A treat: milk, hot and frothy

SIPS

A bit of nutmeg or dash of vanilla can jazz up drink

February 05, 2003|By Sara Engram | Sara Engram,SPECIAL TO THE SUN

Whatever your age, a mug of warm milk and a cozy place to sip it is one of the great pleasures of winter. Even better, hot milk is one of those drinks versatile enough to keep offering enticing variations.

You can warm milk gently on the stove top, although these days it's often easier to stick it in the microwave for a minute or so. But if you really want to treat yourself, try frothing your milk.

A number of cooking stores carry milk frothers. There are automatic machines that do the work for you, as well as the manual versions that help you turn warm milk into a bubbly treat.

My favorite device for this drink is a stove-top steamer, small but heavy enough to produce a good head of steam. I've found it works more efficiently than many home espresso machines.

These days, stove-top steamers are hard to find but worth the search if you're a big fan of hot-milk drinks. Check well-supplied coffee or cooking stores, or search the Web.

However, you can get the same effect from a microwave and a manual frother, or even a hand-cranked mixer. Just microwave cold milk for a couple of minutes - until the milk is scalding but not boiling. Then use the manual mixer or frother to agitate the milk, forcing air into it.

If you're using a machine or stove-top frother with a wand, you'll probably need a bit of practice. You can buy a frothing pitcher if you like. If not, you can practice with a mug. Just don't fill it full of milk; you'll need room for the froth. The goal is to force enough air into the milk to warm it thoroughly and to create foam on the top, leaving a layer of hot milk at the bottom.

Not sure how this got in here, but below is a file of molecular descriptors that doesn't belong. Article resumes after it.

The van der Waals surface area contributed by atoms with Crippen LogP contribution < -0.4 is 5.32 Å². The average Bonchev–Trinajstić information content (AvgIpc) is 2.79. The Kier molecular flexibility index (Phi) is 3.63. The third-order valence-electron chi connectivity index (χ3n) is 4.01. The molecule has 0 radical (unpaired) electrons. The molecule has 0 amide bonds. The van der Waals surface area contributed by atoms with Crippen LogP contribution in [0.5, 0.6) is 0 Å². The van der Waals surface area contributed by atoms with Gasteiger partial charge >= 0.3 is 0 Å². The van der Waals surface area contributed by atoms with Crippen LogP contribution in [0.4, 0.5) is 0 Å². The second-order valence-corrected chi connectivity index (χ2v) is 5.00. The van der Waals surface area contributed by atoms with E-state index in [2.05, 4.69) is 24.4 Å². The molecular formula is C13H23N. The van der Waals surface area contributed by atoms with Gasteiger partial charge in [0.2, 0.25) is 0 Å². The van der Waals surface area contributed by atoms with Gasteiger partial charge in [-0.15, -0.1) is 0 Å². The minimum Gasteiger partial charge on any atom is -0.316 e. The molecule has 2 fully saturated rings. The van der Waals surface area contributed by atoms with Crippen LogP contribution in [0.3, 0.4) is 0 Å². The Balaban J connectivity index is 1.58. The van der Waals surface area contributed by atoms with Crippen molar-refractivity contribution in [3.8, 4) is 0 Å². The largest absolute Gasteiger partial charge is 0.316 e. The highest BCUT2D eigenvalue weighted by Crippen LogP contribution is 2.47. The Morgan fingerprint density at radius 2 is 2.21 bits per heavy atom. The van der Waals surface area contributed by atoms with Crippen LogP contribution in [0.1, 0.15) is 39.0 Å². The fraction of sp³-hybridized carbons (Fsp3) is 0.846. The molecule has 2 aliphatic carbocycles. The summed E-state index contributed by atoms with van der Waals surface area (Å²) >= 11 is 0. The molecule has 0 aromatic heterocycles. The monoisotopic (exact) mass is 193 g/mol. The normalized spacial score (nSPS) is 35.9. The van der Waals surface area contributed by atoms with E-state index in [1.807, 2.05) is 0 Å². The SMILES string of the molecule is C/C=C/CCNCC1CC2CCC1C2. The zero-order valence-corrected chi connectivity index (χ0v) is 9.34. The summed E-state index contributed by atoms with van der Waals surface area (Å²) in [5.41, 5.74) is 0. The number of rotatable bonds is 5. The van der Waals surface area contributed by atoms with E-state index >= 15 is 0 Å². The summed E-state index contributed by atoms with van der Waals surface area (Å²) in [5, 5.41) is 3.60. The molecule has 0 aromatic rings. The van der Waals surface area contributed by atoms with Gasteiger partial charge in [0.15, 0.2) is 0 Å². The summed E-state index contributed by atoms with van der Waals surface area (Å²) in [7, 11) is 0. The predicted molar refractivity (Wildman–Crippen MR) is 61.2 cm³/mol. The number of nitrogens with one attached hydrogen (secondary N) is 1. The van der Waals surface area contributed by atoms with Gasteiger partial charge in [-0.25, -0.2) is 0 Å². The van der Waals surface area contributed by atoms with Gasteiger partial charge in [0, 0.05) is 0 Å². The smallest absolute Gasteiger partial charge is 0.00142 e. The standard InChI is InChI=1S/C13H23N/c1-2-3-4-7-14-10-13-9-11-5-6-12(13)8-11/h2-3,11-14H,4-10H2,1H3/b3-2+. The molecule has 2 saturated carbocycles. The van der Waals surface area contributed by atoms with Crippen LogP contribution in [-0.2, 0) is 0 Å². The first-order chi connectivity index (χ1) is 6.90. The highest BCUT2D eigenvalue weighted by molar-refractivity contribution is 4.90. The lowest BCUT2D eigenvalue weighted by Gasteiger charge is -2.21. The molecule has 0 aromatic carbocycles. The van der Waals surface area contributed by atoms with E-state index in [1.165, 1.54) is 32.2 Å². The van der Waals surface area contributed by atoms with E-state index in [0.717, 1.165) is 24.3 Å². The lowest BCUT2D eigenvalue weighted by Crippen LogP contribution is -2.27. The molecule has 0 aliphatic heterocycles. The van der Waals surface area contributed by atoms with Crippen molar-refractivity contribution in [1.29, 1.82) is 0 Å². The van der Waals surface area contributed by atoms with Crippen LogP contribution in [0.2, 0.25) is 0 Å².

Start with cold milk. When there is sufficient steam, put the tip of the wand just below the surface of the milk. You want to create a rich hissing sound, but not a screeching whine or a low rumble. The whine usually means there's not enough steam. A deep rumble means the wand is too deep and the bubbles will be too large to produce a good froth.

When you're finished, be sure to clean the wand. Wipe the outside with a damp cloth and open the vent for a few seconds to force out any milk particles caught on the inside.

Frothed milk can be good all by itself. But if you go to all that trouble, why not jazz it up a bit, even if only with a few shavings of fresh nutmeg or a dash of vanilla or caramel syrup?

If you're looking for something special for a family Valentine's Day treat, try milk frothed with chocolate and mint, one of several hot-milk suggestions from Susann Geiskopf-Hadler's A Cozy Book of Winter Drinks.

Do you have a favorite winter beverage? Send it to sips@comcast.net.

Milk Frothed With Chocolate and Mint

Makes 2 servings

2 tablespoons chocolate syrup

2 tablespoons mint syrup

2 cups cold low-fat milk

unsweetened Dutch process cocoa powder for garnish (optional)

Place 1 tablespoon each of the chocolate syrup and mint syrup in the bottom of each warm mug. Steam the milk with an espresso machine (or other wand device). Pour about 1/4 cup hot milk into each mug and stir to combine with the chocolate and mint syrups. Fill the mugs with the remaining milk and stir again. Top with the froth. Dust with powdered cocoa, if desired.

-"A Cozy Book of Winter Drinks: Rich and Delicious Recipes to Keep You Warm," by Susann Geiskopf-Hadler (Prima Publishing, 2002, $12.95)

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